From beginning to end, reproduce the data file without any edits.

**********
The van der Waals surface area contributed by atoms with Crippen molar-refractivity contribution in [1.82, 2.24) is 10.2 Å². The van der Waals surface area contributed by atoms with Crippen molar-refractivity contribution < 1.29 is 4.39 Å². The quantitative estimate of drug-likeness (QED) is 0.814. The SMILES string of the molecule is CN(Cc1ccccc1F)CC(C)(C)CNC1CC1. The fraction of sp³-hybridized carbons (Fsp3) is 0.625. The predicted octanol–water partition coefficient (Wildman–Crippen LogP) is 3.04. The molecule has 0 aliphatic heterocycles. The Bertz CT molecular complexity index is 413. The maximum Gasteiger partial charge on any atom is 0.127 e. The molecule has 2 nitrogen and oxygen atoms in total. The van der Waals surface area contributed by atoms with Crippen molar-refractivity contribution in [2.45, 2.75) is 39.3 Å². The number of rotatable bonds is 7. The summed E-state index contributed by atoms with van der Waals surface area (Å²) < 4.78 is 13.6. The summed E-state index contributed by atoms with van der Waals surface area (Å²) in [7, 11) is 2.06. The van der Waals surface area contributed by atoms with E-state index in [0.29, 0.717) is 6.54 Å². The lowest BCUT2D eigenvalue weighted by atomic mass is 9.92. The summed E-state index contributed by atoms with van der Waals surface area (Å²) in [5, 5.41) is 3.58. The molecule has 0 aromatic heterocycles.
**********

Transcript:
The van der Waals surface area contributed by atoms with Crippen molar-refractivity contribution in [1.82, 2.24) is 10.2 Å². The van der Waals surface area contributed by atoms with Crippen molar-refractivity contribution < 1.29 is 4.39 Å². The quantitative estimate of drug-likeness (QED) is 0.814. The SMILES string of the molecule is CN(Cc1ccccc1F)CC(C)(C)CNC1CC1. The fraction of sp³-hybridized carbons (Fsp3) is 0.625. The predicted octanol–water partition coefficient (Wildman–Crippen LogP) is 3.04. The molecule has 0 aliphatic heterocycles. The Bertz CT molecular complexity index is 413. The maximum Gasteiger partial charge on any atom is 0.127 e. The molecule has 2 nitrogen and oxygen atoms in total. The van der Waals surface area contributed by atoms with Crippen molar-refractivity contribution in [2.45, 2.75) is 39.3 Å². The number of rotatable bonds is 7. The summed E-state index contributed by atoms with van der Waals surface area (Å²) < 4.78 is 13.6. The summed E-state index contributed by atoms with van der Waals surface area (Å²) in [7, 11) is 2.06. The van der Waals surface area contributed by atoms with E-state index in [0.29, 0.717) is 6.54 Å². The lowest BCUT2D eigenvalue weighted by atomic mass is 9.92. The summed E-state index contributed by atoms with van der Waals surface area (Å²) in [5, 5.41) is 3.58. The molecule has 0 aromatic heterocycles.